U.S. Sen. Bernie Sanders stressed his “profound and important differences” with Hillary Clinton on disastrous trade deals as he kicked off a four-state, six-city campaign swing on Monday.
Sanders said manufacturing declined and jobs disappeared across the Midwest due to trade pacts she favored and he fought.
Sanders led opposition to the North American Free Trade Agreement, normalized trade with China and other agreements that Clinton favored. Since 2001, the United States lost almost 60,000 factories and millions of decent-paying jobs.
“I proudly stood with the workers. Secretary Clinton stood with the big-money interests,” Sanders told supporters in this Mahoning River Valley city where steel mills once were the backbone of a strong middle-class economy.
Sanders’ day began in Columbus, Ohio. After the stop in Youngstown, he headed to Akron, Ohio, best known for its tire industry. Later on Monday, Sanders scheduled stops in Charlotte, North Carolina, once home to a vibrant textile industry. The packed schedule also included an afternoon stop in St. Charles, Missouri. He was to cap the long day with a late-night rally in Chicago, once a steel and manufacturing hub.
Ohio has lost more than 300,000 manufacturing jobs – nearly one-third of the factory jobs in the state – since NAFTA passed over Sanders’ opposition but with Clinton’s outspoken support. Normalized trade with China cost Ohio more than 106,000 jobs.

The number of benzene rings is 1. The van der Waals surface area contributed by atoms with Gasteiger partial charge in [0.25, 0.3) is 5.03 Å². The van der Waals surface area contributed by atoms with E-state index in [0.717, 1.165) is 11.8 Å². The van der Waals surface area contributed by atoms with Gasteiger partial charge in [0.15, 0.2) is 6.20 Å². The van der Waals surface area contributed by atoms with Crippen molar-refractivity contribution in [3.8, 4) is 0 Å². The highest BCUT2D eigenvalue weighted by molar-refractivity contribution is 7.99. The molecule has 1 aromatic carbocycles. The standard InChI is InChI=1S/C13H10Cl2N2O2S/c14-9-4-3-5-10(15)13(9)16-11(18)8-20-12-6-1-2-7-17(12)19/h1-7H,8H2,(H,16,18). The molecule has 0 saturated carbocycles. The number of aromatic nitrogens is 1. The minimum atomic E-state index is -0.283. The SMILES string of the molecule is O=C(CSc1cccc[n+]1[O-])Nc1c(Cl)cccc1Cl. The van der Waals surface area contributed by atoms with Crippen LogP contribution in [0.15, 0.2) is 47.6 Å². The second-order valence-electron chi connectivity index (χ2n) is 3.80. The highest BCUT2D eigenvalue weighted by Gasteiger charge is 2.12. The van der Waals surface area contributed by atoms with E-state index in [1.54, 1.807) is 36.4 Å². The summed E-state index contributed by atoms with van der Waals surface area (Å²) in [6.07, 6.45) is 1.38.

North Carolina has lost more than 361,000 manufacturing jobs – nearly half of its manufacturing jobs – since NAFTA and permanent normal trade relations with China took effect.
In Illinois, NAFTA has been blamed for the loss of 35,000 jobs. Permanent normal trade relations with China, also supported by Clinton, led to the loss of 132,000 jobs in the state.
Missouri has lost over 105,000 manufacturing jobs – over 29 percent of factory jobs – since NAFTA. Normalized trade with China caused the loss of more than 44,000 jobs in Missouri.
Sanders also has been a long-time and consistent foe of a proposed new Pacific Rim trade deal which would be the largest such pact ever. When Clinton was secretary of state she heaped praise on the proposed Trans-Pacific Partnership. She called it the “gold standard.” Under pressure from unions which uniformly oppose the deal, Clinton has backpedaled and has called for vague revisions in the deal.